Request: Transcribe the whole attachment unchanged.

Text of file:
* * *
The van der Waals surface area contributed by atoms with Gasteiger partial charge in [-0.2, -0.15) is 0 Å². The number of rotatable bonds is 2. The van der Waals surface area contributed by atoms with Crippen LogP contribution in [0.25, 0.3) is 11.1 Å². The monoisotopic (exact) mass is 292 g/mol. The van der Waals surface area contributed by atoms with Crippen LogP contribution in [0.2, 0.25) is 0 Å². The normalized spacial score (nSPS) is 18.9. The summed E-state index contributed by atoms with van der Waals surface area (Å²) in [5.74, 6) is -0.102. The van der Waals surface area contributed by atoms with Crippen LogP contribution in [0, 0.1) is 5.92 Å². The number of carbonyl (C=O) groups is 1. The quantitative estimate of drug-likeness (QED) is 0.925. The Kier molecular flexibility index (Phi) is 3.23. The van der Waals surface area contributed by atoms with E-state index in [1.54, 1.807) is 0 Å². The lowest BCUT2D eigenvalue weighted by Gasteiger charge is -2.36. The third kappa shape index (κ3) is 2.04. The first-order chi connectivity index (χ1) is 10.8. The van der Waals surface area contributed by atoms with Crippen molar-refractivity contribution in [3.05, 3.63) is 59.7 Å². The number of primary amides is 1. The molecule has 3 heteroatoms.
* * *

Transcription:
The van der Waals surface area contributed by atoms with Gasteiger partial charge in [-0.2, -0.15) is 0 Å². The number of rotatable bonds is 2. The van der Waals surface area contributed by atoms with Crippen LogP contribution in [0.25, 0.3) is 11.1 Å². The monoisotopic (exact) mass is 292 g/mol. The van der Waals surface area contributed by atoms with Crippen LogP contribution in [0.2, 0.25) is 0 Å². The normalized spacial score (nSPS) is 18.9. The summed E-state index contributed by atoms with van der Waals surface area (Å²) in [5.74, 6) is -0.102. The van der Waals surface area contributed by atoms with Crippen LogP contribution in [0, 0.1) is 5.92 Å². The number of carbonyl (C=O) groups is 1. The quantitative estimate of drug-likeness (QED) is 0.925. The Kier molecular flexibility index (Phi) is 3.23. The van der Waals surface area contributed by atoms with E-state index in [1.54, 1.807) is 0 Å². The lowest BCUT2D eigenvalue weighted by Gasteiger charge is -2.36. The third kappa shape index (κ3) is 2.04. The first-order chi connectivity index (χ1) is 10.8. The van der Waals surface area contributed by atoms with Crippen molar-refractivity contribution in [3.05, 3.63) is 59.7 Å². The number of primary amides is 1. The molecule has 3 heteroatoms.